Some say a fine looking hound should be a good hunter. Well, any hunter of experience in the handling of hounds is fully aware that it is not always the dog which carries the prizes at the shows that is the best dog in the field. The same thing exists with the horse. Some people claim that it all depends on the breeding, others on the training. The fact is that both are required as well as the right shape the dog should have to be able to stand hard work day after day.
The most essential thing to the value and working capabilities of fox hounds is purity of blood, declares another. Too much care, therefore, cannot be taken in selecting and breeding fox hounds. Hounds for running the red fox should be selected from the best possible blood that can be obtained. I like a hound with a long clear voice — one that can be heard at least two miles away on an ordinary calm day — and one that gives tongue freely when running and trailing but not one that gives tongue when he has run over the trail and lost scent.
In selecting a night hunting dog I prefer one that is three-quarters or at least one-half fox hound. The reason is, the fox hound has a good nose, also a good voice and speed. While I do not condemn a dog that is bred in any other way, I prefer one bred as I have stated for the reasons given above.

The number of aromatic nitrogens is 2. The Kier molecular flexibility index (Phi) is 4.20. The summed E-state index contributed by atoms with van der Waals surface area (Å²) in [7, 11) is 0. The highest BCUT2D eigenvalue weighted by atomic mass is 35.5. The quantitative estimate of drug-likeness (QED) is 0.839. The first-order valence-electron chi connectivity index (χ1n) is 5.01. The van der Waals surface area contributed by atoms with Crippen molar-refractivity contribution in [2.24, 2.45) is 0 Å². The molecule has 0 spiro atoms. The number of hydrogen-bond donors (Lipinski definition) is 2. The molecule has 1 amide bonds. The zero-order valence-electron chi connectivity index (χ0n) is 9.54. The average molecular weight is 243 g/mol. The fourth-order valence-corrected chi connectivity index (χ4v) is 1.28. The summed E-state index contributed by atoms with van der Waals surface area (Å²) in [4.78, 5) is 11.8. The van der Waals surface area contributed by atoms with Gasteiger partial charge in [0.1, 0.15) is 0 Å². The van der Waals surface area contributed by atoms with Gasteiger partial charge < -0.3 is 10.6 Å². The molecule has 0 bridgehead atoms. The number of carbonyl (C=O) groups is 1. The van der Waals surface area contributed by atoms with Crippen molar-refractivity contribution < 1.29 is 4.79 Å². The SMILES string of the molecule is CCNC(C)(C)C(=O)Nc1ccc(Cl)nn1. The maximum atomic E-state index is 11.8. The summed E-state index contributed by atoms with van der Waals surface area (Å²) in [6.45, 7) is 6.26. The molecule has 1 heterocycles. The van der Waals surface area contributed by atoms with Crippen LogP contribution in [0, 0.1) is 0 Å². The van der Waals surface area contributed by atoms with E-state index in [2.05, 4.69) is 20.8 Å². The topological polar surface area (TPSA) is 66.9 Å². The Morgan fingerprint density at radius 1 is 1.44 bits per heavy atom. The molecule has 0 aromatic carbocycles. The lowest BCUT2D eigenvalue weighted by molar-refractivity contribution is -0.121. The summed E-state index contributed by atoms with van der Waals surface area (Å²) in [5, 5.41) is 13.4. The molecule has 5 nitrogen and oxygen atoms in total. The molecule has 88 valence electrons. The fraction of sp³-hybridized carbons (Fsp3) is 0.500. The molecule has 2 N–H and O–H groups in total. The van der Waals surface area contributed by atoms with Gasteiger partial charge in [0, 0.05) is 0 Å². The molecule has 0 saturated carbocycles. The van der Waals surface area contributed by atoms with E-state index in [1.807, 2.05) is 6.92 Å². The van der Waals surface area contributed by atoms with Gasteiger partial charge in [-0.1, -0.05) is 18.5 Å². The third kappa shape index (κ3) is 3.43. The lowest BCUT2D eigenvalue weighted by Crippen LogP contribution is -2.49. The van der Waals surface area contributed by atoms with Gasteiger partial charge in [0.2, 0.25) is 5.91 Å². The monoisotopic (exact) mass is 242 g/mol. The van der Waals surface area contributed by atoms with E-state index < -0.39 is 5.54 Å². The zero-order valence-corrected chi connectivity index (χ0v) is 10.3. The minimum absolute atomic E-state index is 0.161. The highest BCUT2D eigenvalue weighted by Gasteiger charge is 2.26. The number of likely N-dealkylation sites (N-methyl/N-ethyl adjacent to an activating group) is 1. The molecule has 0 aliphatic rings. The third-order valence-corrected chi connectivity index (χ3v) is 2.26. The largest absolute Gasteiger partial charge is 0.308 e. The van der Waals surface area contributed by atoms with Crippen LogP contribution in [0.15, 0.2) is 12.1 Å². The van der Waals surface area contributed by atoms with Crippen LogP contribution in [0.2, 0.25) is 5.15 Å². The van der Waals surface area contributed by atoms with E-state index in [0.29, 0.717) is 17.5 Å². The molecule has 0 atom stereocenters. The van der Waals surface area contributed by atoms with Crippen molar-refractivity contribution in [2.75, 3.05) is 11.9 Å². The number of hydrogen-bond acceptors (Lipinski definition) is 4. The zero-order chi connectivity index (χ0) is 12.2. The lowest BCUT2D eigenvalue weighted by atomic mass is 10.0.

Some prefer a dog that is part beagle, but if any reader of this book has ever tried to train a dog with good beagle blood in his veins to hunt coon, he has been up against the real thing. The trouble is, the beagle has it bred right in him to run rabbits, and blood will tell. The only point in favor of the beagle is his nose. With the exception of the bird dog the beagle has the finest scent of the whole dog family. I know this to be true by observation. A fox gives off more scent than a rabbit, so does a coon and all the other animals.
During the "nesting season" birds give scarcely any. This is a wise provision of Nature to protect them from their enemies during this important period.
One day I saw a fine English setter almost step on a grouse that was sitting on her nest. He never scented her until she went whirling out the ridge right in front of his nose. That dog's actions told more plainly than words could have done, how deeply he regretted the incident. I have also seen a beagle run a rabbit after a heavy rain, the rabbit, to my knowledge, having run before the rain fell.
Many writers say that a dog's pedigree and his being registered, does not amount to the paper it is written on. Now I do not wish to criticize any of my brother sportsmen, but I think it is the only way to know if one's dog is well bred, and to have a well bred dog means much less trouble in training him. Do not get discouraged if your dog does not train as easily as he should, and always remember that much depends upon you. Stay with your dog if you want him to be a good sticker. Many a dog has been spoiled by leaving him to run for nothing.